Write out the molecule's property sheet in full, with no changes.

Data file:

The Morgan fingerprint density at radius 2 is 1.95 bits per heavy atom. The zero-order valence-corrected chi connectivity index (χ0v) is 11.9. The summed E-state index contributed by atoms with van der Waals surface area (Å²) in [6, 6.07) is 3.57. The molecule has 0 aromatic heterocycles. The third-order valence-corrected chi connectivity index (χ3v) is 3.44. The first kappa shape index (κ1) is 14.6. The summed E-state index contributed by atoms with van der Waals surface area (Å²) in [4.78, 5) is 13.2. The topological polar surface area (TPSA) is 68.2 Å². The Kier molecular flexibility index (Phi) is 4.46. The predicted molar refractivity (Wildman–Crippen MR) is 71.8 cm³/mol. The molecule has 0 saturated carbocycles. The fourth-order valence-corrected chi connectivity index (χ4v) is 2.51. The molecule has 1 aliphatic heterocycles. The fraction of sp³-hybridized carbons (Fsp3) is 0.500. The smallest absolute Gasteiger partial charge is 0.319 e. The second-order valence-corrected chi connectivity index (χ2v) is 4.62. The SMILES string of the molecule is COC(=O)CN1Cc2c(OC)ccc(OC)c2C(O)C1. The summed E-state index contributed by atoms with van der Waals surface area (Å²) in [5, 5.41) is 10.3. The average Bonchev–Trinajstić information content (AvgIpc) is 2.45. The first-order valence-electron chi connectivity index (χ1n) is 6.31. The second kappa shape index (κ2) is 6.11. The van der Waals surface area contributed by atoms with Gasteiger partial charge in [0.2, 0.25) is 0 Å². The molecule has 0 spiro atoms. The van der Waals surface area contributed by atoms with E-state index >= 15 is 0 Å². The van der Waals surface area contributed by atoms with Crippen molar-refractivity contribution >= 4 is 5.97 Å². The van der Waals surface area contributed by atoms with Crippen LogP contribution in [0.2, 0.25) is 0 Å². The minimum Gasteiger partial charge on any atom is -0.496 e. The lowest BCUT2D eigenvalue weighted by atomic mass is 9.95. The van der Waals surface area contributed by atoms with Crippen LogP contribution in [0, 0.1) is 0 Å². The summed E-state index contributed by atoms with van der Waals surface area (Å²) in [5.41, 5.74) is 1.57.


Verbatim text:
The Morgan fingerprint density at radius 2 is 1.95 bits per heavy atom. The zero-order valence-corrected chi connectivity index (χ0v) is 11.9. The summed E-state index contributed by atoms with van der Waals surface area (Å²) in [6, 6.07) is 3.57. The molecule has 0 aromatic heterocycles. The third-order valence-corrected chi connectivity index (χ3v) is 3.44. The first kappa shape index (κ1) is 14.6. The summed E-state index contributed by atoms with van der Waals surface area (Å²) in [4.78, 5) is 13.2. The topological polar surface area (TPSA) is 68.2 Å². The Kier molecular flexibility index (Phi) is 4.46. The predicted molar refractivity (Wildman–Crippen MR) is 71.8 cm³/mol. The molecule has 0 saturated carbocycles. The fourth-order valence-corrected chi connectivity index (χ4v) is 2.51. The molecule has 1 aliphatic heterocycles. The fraction of sp³-hybridized carbons (Fsp3) is 0.500. The smallest absolute Gasteiger partial charge is 0.319 e. The second-order valence-corrected chi connectivity index (χ2v) is 4.62. The SMILES string of the molecule is COC(=O)CN1Cc2c(OC)ccc(OC)c2C(O)C1. The summed E-state index contributed by atoms with van der Waals surface area (Å²) in [5, 5.41) is 10.3. The average Bonchev–Trinajstić information content (AvgIpc) is 2.45. The first-order valence-electron chi connectivity index (χ1n) is 6.31. The second kappa shape index (κ2) is 6.11. The van der Waals surface area contributed by atoms with Gasteiger partial charge in [0.2, 0.25) is 0 Å². The molecule has 0 spiro atoms. The van der Waals surface area contributed by atoms with E-state index >= 15 is 0 Å². The van der Waals surface area contributed by atoms with Crippen molar-refractivity contribution >= 4 is 5.97 Å². The van der Waals surface area contributed by atoms with Crippen LogP contribution in [0.2, 0.25) is 0 Å². The minimum Gasteiger partial charge on any atom is -0.496 e. The lowest BCUT2D eigenvalue weighted by atomic mass is 9.95. The van der Waals surface area contributed by atoms with Crippen LogP contribution in [0, 0.1) is 0 Å². The summed E-state index contributed by atoms with van der Waals surface area (Å²) in [5.41, 5.74) is 1.57.